1. 22

It’s nothing new, but I found out about this today and found it very useful. If you ever need to use it from a JVM language there’s an advanced JDBC driver that allows to listen natively to events without having to poll the database (https://impossibl.github.io/pgjdbc-ng/).

  1. 7

    We use this to sync newly ingested data across all backend instances so they can share with all open websocket connections so all browser instances receive the same newly ingested data no matter what backend ingested the data. Easier to re-use PostgreSQL than introduce some new system just for this purpose.

    1. 5

      Super handy! I was looking into it recently as I’m prototyping a job processing system on top PG (with select... for update skip locked and triggers on top of that).

      1. 4

        update skip locked works great. Be sure to tell no-one on the Internetz you’re using it though, or you’ll get a torrent of “use a real queue system~!” nonsense over you.

        1. 2

          Ha, I know - my long term plan is to replace RabbitMQ with the new system so we can offer per-tenant queues, something that’s nearly impossible to do in Rabbit at scale (or most queueing systems for that matter)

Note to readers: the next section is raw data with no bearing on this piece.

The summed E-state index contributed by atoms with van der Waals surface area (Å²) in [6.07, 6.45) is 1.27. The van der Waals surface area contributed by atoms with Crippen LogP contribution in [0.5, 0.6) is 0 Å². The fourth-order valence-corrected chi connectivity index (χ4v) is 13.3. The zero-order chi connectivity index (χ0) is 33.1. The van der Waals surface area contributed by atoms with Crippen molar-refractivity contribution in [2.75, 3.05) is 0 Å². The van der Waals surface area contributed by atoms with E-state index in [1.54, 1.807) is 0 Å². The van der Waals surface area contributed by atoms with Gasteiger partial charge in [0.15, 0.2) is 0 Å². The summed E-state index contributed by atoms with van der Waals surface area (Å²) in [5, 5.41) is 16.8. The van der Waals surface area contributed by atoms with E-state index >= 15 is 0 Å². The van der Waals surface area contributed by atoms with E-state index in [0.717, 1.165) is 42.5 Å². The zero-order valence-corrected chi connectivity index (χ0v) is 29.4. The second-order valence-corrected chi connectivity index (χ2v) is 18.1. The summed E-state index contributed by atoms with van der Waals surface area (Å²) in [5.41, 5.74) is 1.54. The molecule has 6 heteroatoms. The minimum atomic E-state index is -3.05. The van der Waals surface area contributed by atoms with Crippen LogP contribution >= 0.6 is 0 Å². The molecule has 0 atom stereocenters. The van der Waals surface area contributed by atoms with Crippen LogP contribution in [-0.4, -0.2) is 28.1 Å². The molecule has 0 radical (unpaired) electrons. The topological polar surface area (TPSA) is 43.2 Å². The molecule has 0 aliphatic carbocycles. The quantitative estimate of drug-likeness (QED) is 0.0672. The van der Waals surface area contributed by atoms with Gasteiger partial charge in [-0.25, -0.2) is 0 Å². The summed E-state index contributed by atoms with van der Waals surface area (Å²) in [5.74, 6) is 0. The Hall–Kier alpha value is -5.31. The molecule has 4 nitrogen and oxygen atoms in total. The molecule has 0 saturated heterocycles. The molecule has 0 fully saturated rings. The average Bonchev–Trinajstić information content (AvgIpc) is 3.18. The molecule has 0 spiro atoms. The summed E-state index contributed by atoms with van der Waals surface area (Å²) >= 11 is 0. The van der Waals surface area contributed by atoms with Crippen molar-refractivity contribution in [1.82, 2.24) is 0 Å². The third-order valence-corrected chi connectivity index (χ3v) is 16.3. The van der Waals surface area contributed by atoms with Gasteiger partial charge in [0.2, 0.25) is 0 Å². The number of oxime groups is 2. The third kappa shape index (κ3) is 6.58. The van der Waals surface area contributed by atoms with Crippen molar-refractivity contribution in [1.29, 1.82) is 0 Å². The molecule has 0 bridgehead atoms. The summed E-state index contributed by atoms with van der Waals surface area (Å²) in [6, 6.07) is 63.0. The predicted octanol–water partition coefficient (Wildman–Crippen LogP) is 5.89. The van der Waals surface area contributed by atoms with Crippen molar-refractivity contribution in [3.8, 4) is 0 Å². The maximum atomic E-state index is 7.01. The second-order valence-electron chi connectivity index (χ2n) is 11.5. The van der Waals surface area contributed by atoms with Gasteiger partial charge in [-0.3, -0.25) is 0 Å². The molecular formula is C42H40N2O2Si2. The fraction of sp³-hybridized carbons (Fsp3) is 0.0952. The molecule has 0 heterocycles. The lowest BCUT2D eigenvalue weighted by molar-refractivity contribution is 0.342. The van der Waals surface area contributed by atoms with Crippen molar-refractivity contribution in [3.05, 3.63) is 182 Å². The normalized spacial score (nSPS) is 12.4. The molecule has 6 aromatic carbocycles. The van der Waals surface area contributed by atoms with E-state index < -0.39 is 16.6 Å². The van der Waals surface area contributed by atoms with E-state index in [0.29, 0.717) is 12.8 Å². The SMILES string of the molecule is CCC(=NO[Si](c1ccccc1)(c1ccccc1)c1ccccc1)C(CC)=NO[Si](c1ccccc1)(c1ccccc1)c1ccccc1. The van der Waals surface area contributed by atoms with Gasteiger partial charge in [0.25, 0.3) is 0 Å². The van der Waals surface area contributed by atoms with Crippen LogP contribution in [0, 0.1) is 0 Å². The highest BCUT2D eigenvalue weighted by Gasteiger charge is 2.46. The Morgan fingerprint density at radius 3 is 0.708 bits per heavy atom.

1. 1

            I was under the impression you could do this with Kafka, but I know very little about it. Regardless, I would also use PostgreSQL or MySQL.

            1. 4

              Not really - Kafka topics are a resource on their own, so per customer topic is not a great strategy in the long term. Segment has a great write up about building something what I have in mind, but at much, much larger scale: https://segment.com/blog/introducing-centrifuge/

              1. 1

                Great post! That’s almost exactly how I’d design a job queue. For example, the Director in-memory cache fits their use case perfectly, but doesn’t make sense for everyone. I love their idea of rotating JobDB instances, it’s like SSTable compaction but for MySQL.

        2. 1

          That’s what I use it for, maps very nicely to go’s channels and I love not bringing in some other system to run. Then again my stuff isn’t public and I’m the only user at the moment, so we’ll see if I end up regretting rolling my own at some point.

          I based mine off ruby’s queue_classic.

        3. 3